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Charlie Parker
with Miles Davis, Duke Jordan and Max Roach

album: Quasimodo (famous Dial Sessions)

Amazon iTunes

Notes: Ted Gioia says the recording Parker et. al. made for the Dial label November 4, 1947, "ranks with the most moving ballad performances of his career."
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Chet Baker

album: Jazz at Ann Arbor

Amazon iTunes

Notes: "Chet Baker (trumpet) was arguably at the peak of his prowess when captured in a quartet setting at the Masonic Temple in Ann Arbor, MI, May 9, 1954. He's joined by Russ Freeman (piano), Carson Smith (bass) and Bob Neel (drums), all of whom provide ample assistance without ever obscuring their leader's laid-back and refined style" (from CD Universe Product Description)..
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Miles Davis, Sonny Rollins, et. al.
album: Dig

not the same track as on album referenced above, rather, the bonus track from the Davis-Rollins album Chronicles - The Complete Prestige Recordings 1951-1956

Amazon iTunes

Notes: Miles Davis, Sonny Rollins, and Art Blakey combine on Dig, recorded in 1951, except for "My Old Flame" and "Conception" which date from 1956, and appear on a later release of the album. (The other musicians are pianist Walter Bishop, alto saxophonist Jackie McLean, and bassist Tommy Potter.
Ted Gioia compares Miles' earlier playing on "My Old Flame" (1947 with Charlie Parker, see just above) by saying that by the mid-fifties Davis was part of the "oool school" and his ballad style had reached its maturity.
Here is the 1956 track from Dig.

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Carmen McRae
album: At Ratso's Vol. 2

same track as on album referenced above

Amazon iTunesicon

Notes: "This is the second half of a previously unreleased Carmen McRae live performance from Ratso's jazz club in Chicago in 1976, and McRae is at her best. The play list for this volume is completely different than that appearing on Vol. 1. Nonetheless, it also is an eclectic offering of songs from a variety of composing sources, including Barry Mann, Marilyn & Alan Bergman, and Jimmy Rowles, to name a few. . . . . More rapid cadence pieces are prevalent on this volume than the first. . . . Her trio of Marshall Otwell, Ed Bennett, and Joey Baron are superlatively on the same page throughout the set" (from iTunesicon review).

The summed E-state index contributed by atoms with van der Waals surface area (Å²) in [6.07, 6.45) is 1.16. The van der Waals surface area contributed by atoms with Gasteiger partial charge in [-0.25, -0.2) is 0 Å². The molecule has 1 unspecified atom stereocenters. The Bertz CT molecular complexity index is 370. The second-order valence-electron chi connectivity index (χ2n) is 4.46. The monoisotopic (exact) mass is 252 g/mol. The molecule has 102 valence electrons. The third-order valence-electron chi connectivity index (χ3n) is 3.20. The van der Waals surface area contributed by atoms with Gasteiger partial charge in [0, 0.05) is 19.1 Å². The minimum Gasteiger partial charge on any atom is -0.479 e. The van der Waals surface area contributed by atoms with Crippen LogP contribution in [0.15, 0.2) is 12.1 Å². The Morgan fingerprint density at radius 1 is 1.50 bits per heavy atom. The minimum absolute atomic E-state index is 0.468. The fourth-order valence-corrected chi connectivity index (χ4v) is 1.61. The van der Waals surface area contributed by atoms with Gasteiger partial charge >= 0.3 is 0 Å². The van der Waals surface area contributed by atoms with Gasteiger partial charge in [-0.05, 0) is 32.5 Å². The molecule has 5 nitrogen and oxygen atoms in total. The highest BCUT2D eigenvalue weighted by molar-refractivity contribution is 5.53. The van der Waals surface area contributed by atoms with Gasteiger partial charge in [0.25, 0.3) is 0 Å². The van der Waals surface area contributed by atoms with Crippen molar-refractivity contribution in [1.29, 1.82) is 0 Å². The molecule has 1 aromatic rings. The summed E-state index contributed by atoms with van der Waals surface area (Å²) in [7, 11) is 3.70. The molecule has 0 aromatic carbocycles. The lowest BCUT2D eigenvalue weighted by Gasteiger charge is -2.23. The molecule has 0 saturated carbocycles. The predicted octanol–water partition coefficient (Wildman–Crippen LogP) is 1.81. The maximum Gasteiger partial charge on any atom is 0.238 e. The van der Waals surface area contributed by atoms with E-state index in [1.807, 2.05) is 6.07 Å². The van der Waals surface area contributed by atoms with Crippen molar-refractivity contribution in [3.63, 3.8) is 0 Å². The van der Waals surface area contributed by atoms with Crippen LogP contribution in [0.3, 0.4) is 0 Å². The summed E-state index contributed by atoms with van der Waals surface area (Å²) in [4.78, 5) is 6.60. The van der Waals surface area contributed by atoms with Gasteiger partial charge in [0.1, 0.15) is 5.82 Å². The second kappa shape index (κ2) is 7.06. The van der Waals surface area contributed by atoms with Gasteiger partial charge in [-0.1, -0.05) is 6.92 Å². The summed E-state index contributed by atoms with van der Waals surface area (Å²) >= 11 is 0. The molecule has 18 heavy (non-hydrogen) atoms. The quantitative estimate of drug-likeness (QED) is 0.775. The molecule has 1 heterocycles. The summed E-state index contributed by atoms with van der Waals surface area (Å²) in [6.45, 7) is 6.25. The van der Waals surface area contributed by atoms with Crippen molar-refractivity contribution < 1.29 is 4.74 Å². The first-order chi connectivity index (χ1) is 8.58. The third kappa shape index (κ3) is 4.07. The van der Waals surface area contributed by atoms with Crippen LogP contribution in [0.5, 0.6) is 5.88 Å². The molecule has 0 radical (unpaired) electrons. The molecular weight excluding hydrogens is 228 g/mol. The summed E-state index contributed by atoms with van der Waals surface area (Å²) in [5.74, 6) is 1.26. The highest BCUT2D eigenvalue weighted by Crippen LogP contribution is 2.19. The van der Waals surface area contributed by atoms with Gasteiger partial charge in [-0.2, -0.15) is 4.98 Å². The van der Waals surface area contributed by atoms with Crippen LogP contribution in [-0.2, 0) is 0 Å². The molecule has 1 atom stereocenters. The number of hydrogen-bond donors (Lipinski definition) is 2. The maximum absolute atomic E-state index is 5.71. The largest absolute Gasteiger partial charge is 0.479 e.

Also see Carmen's live performance on the Cafe Songbook Main Stage. The video is from Tokyo, 1990.

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Sarah Vaughan
album: How Long Has This
Been Going On?

Amazon iTunes

Notes: "This set features the great Sarah Vaughan in a typically spontaneous Norman Granz production for Pablo with pianist Oscar Peterson, guitarist Joe Pass, bassist Ray Brown, and drummer Louie Bellson. Sassy sounds wonderful stretching out on such songs as "Midnight Sun," "More Than You Know," "Teach Me Tonight," and "Body and Soul," among others. All ten of the melodies are veteran standards that she knew backwards but still greeted with enthusiasm. A very good example of late-period Sarah Vaughan" (Scott Yanow at CD Universe).
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Linda Ronstadt
album: Lush Life

same track as on album referenced above

Amazon iTunes

Notes: Lush Life is the second in Ronstadt's series of three albums devoted to American standard songs, all with arrangements and orchestra conducted by Nelson Riddle, the others being What's New (1982, the first) and For Sentimental Reasons (1986, the third). All three of these Nelson Riddle collaboration albums have been combined onto a 2 CD set, Round Midnight -- the album shown in the video above.

Amazon iTunes icon

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Tony Bennett
album: Bennett on Holiday
A Tribute to Billie Holiday

Amazon iTunes

Notes: Tony is accompanied by Ralph Sharon on piano, with string arrangements by Jorge Calandrelli. He includes the verse in this rendition.

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Rebecca Kilgore Quartet
album: Yes, Indeed!

Amazon iTunes

Notes: Rebecca Kilgore (vocals and guitar); Eddie Erickson (the same plus banjo-- and does the vocal on "My Old Flame"), Dan Barrett (trombone, cornet, piano, arrangements, vocals) and Joel Forbes (string bass) -- who is featured on the "My Old Flame track. (See review at Jazz Lives.)